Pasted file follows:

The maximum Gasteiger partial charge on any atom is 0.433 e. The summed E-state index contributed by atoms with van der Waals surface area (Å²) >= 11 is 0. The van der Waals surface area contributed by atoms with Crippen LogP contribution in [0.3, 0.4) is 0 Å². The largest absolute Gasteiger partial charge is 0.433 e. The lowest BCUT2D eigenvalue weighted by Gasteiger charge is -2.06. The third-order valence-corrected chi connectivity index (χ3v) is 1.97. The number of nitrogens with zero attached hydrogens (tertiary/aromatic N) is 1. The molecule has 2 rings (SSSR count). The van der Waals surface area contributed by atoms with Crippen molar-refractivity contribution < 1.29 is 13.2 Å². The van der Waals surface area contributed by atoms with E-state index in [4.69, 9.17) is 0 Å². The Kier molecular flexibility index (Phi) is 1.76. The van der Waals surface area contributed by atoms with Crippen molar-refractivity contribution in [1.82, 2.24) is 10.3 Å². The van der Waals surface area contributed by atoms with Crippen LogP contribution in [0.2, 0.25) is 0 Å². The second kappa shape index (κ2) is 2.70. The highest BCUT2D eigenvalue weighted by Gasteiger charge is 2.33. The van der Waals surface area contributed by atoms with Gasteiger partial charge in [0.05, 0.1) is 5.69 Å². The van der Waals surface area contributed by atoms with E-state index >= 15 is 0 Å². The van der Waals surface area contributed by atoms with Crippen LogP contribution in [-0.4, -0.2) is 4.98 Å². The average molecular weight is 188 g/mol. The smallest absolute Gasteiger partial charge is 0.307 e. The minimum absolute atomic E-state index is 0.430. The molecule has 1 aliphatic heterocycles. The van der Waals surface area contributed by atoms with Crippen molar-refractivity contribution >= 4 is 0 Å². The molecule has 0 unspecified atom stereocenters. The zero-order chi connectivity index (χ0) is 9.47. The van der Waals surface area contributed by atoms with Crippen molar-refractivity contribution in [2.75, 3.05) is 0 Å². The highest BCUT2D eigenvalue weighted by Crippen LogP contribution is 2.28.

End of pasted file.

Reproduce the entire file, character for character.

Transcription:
The maximum Gasteiger partial charge on any atom is 0.433 e. The summed E-state index contributed by atoms with van der Waals surface area (Å²) >= 11 is 0. The van der Waals surface area contributed by atoms with Crippen LogP contribution in [0.3, 0.4) is 0 Å². The largest absolute Gasteiger partial charge is 0.433 e. The lowest BCUT2D eigenvalue weighted by Gasteiger charge is -2.06. The third-order valence-corrected chi connectivity index (χ3v) is 1.97. The number of nitrogens with zero attached hydrogens (tertiary/aromatic N) is 1. The molecule has 2 rings (SSSR count). The van der Waals surface area contributed by atoms with Crippen molar-refractivity contribution < 1.29 is 13.2 Å². The van der Waals surface area contributed by atoms with E-state index in [4.69, 9.17) is 0 Å². The Kier molecular flexibility index (Phi) is 1.76. The van der Waals surface area contributed by atoms with Crippen molar-refractivity contribution in [1.82, 2.24) is 10.3 Å². The van der Waals surface area contributed by atoms with Crippen LogP contribution in [0.2, 0.25) is 0 Å². The second kappa shape index (κ2) is 2.70. The highest BCUT2D eigenvalue weighted by Gasteiger charge is 2.33. The van der Waals surface area contributed by atoms with Gasteiger partial charge in [0.05, 0.1) is 5.69 Å². The van der Waals surface area contributed by atoms with E-state index >= 15 is 0 Å². The van der Waals surface area contributed by atoms with Crippen LogP contribution in [-0.4, -0.2) is 4.98 Å². The average molecular weight is 188 g/mol. The smallest absolute Gasteiger partial charge is 0.307 e. The minimum absolute atomic E-state index is 0.430. The molecule has 1 aliphatic heterocycles. The van der Waals surface area contributed by atoms with Crippen molar-refractivity contribution >= 4 is 0 Å². The molecule has 0 unspecified atom stereocenters. The zero-order chi connectivity index (χ0) is 9.47. The van der Waals surface area contributed by atoms with Crippen molar-refractivity contribution in [2.75, 3.05) is 0 Å². The highest BCUT2D eigenvalue weighted by Crippen LogP contribution is 2.28.